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Commission announces hunting

season dates for 2009-2010

Florida Fish and Wildlife Conservation
Commission announces the 2009-10 hunting
season dates (Seasons and dates are not
applicable to wildlife management areas),
VArchery in the Northwest Zone Oct.
17-Nov. 15; Central Zone Sept. 26-Oct. 25
and South Zone Sept. 12-Oct. 11
VDeer-dog training in the Northwest Zone,
Oct. 31-Nov. 19; Central Zone Oct. 3-22 South
Zone Oct. 3-22
VCrossbow in the Northwest Zone Nov.
30-Dec. 6; Central Zone Oct. 26-30 and South
Zone Oct. 12-16
i/Muzzleloading gun Northwest Zone Nov.
20-22 and Feb. 18-28; Central Zone Oct.
31-Nov. 8 and South Zone Oct. 17-25
&/General gun in the Northwest Zone Nov.
26-29 and Dec. 12-Feb. 17; Central Zone
Nov. 14-Jan. 24 and South Zone Oct. 31-Jan.
VAntlerless deer in the Northwest Zone

Dec. 19-25; Central Zone Nov. 21-27 and
South Zone Nov. 7-13
VFall turkey* in the Northwest Zone Nov.
26-29 and Dec. 12-Jan. 17; Central Zone Nov.
14-Jan. 10 and South Zone Nov. 14-Jan. 10
VQuail and gray squirrel in the Northwest
Zone Nov. 14-March 7; Central Zone .Nov.
14-March 7 and South Zone Nov. 14-March
VBobcat and otter in the Northwest Zone
Dec. 1-March 1; Central Zone Dec. 1-March
1 and South Zone Dec. 1-March 1
SVSpring turkey in the Northwest Zone
March 20-April 25**; Central Zone March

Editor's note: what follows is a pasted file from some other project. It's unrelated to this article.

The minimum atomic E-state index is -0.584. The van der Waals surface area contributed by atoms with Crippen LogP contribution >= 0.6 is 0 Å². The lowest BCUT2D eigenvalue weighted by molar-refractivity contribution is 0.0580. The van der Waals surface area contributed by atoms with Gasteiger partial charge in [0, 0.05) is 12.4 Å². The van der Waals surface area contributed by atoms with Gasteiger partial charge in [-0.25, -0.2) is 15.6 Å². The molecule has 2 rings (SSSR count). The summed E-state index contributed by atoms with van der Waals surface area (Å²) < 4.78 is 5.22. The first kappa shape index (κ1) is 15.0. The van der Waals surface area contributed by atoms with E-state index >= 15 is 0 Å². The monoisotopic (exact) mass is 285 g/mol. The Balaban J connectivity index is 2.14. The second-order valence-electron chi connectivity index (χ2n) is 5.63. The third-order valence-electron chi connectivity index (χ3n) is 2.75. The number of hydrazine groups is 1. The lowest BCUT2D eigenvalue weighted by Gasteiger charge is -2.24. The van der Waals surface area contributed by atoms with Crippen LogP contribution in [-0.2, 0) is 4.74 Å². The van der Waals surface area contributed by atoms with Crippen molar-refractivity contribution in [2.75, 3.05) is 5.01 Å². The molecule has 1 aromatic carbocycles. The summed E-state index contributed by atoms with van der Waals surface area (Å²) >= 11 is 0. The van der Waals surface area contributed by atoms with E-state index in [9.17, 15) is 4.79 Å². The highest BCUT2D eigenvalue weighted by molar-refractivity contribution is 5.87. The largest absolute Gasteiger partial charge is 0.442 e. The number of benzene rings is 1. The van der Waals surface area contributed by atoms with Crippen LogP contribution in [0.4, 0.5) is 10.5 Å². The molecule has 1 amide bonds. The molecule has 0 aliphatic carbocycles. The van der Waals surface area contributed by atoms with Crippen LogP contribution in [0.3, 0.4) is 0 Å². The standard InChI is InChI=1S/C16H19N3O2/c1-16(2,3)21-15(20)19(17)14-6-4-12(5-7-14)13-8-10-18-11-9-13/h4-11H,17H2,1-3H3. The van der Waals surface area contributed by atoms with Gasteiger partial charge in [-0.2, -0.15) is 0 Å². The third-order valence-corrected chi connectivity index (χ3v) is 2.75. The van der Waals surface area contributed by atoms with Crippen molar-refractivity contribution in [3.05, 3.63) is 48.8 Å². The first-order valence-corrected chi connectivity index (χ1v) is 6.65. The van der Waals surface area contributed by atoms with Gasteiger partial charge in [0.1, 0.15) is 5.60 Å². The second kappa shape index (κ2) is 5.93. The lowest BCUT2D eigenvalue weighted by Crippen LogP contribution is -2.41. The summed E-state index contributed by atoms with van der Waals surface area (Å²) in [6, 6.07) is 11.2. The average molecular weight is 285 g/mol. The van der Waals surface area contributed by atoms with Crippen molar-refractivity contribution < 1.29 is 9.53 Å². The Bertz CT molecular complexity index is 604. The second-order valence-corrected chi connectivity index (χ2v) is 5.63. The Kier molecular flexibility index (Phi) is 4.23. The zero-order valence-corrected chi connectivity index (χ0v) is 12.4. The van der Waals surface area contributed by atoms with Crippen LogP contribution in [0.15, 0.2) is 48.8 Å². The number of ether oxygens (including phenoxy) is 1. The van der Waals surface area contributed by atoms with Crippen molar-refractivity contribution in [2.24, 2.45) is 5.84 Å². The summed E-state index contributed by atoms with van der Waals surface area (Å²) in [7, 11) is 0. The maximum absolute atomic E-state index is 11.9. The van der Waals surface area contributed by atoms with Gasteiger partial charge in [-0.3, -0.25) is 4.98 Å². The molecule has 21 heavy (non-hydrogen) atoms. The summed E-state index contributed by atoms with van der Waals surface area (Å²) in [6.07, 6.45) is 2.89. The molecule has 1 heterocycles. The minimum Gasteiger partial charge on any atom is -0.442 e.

20-April 25 and South Zone March 6-April
VWild hogs, rabbits, raccoons, opossums,
skunks, nutrias, beavers and coyotes may be
taken year-round.
*No fall harvest of turkeys allowed in Holmes County.
**Spring turkey season is limited to March 20-April 4
in Holmes County.

The Florida Fish and Wildlife
Conservation Commission
(FWC) and Big Cypress National
Preserve will implement a
program to reduce the number
of Burmese pythons in the wild
in Florida. Beginning Aug. 29,
the FWC and Big Cypress will
enlist the help of licensed hunters
on specific wildlife management
areas in South Florida.
To move forward quickly
for the 2009 hunting season,
an executive order was signed
by the FWC to allow hunters
on specific areas to take any
Reptile of Concern, including
Burmese pythons, when the
hunters encounter them. The
order also will apply to those
who have received permits to
participate in the alligator hunt
program in the specified areas.
The FWC will be consideringrule
changes as necessary to follow up
on this order for more long-term
The order states, "Reptiles of
Concern as listed in Rule 68A-
6.007(l)(a)-(f) may be taken
during established seasons for
the taking of game animals or
alligators on the areas and only
by persons properly licensed and
permitted to take game animals
... or alligators."
Reptiles of Concern may not
be taken out of the areas alive.
The order also requires hunters
to report the take of Reptiles of
Concern within 36 hours and to
provide the FWC with specific
data about the reptile taken.